– Representation does not constitute endorsement of the client’s activities

– Lawyer may limit scope of representation if client gives informed consent

o Unbundling provision

o Comment [7]: must be reasonable under the circumstances

– Lawyer shall not counsel a client to engage in or assist in conduct lawyer knows is criminal or fraudulent but may discuss the legal consequences of that conduct with the client

2 types of Clients

1) Intentional Clients

2) Accidental Clients; think you are their attorney, but you do not

a. No lawyer wants to have an accidental client

Togstad v. Vesely, Otto, Miller & Keefe (1980): Accidental Client

– D told her that he did not think she had a case, but he would discuss it. He then sent her a letter that they had come to a conclusion that there wasn’t a case. No fees, no billing, end of business

o T did not consult another attorney for another year and claims she did not do so because D gave her legal advice that she did not have a case (SOL ran)

– Court holds that T sought and received legal advice from D under circumstances which made it reasonably foreseeable to D that T would be injured if the advice were negligently given

– Ways to avoid an accidental client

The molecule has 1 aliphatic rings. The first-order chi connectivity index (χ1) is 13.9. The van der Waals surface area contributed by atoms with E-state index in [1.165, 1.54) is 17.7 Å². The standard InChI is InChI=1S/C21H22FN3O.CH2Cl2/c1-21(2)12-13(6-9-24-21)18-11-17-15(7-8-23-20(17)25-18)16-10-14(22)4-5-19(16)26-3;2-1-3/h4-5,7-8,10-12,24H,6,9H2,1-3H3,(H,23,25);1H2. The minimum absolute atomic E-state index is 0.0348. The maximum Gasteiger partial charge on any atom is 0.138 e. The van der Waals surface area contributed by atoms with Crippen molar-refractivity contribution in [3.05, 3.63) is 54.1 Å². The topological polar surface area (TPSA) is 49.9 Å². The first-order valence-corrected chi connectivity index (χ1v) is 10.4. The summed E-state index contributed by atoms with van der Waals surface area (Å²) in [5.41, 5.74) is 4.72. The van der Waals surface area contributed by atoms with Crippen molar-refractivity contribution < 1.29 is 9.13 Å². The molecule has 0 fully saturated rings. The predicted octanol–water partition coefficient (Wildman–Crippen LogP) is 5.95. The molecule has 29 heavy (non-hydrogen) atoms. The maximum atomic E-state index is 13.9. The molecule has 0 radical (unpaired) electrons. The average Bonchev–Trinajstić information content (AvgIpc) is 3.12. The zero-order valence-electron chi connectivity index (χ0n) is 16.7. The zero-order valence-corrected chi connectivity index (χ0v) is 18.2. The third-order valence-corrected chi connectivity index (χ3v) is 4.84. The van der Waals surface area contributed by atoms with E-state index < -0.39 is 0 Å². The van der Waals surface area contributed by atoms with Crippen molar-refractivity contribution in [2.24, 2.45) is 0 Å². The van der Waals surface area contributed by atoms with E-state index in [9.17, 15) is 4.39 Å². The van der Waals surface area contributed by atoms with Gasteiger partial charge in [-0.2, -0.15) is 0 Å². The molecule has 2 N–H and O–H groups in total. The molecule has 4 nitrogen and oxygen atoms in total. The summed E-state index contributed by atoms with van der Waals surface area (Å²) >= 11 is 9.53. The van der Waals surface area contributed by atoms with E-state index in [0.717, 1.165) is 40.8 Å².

o Follow up letter suggesting to find another attorney

§ Most malpractice insurers require this

o Obligation to advise about SOL

o Clients sending emails to law websites could form a unilateral contract and could form an accidental client

§ Depends if it promises a follow up or claims that you would love to be their attorney

DeVaux v. American Home Assurance (1983): Vicarious Liability to Employee Negligence

– P wrote a letter to D asking for legal assistance in regard to a possible tort claim. D did not discover the letter, however, before the SOL ran. His secretary misfiled the letter and D never returned P’s calls over the years. P then sued D for malpractice.

o P argues that secretary had actual authority to take the actions she did and her knowledge of P’s request of assistance can be imputed to the attorney

§ If she was an agent, D had constructive knowledge of her knowledge

– Court holds that it is a question for the jury whether the attorney allowed his secretary to act as she did and whether he knew what she was doing

o An attorney who places his lay employees in a position which may deceive prospective clients as to his ability to represent them may be liable for malpractice and negligence of those employees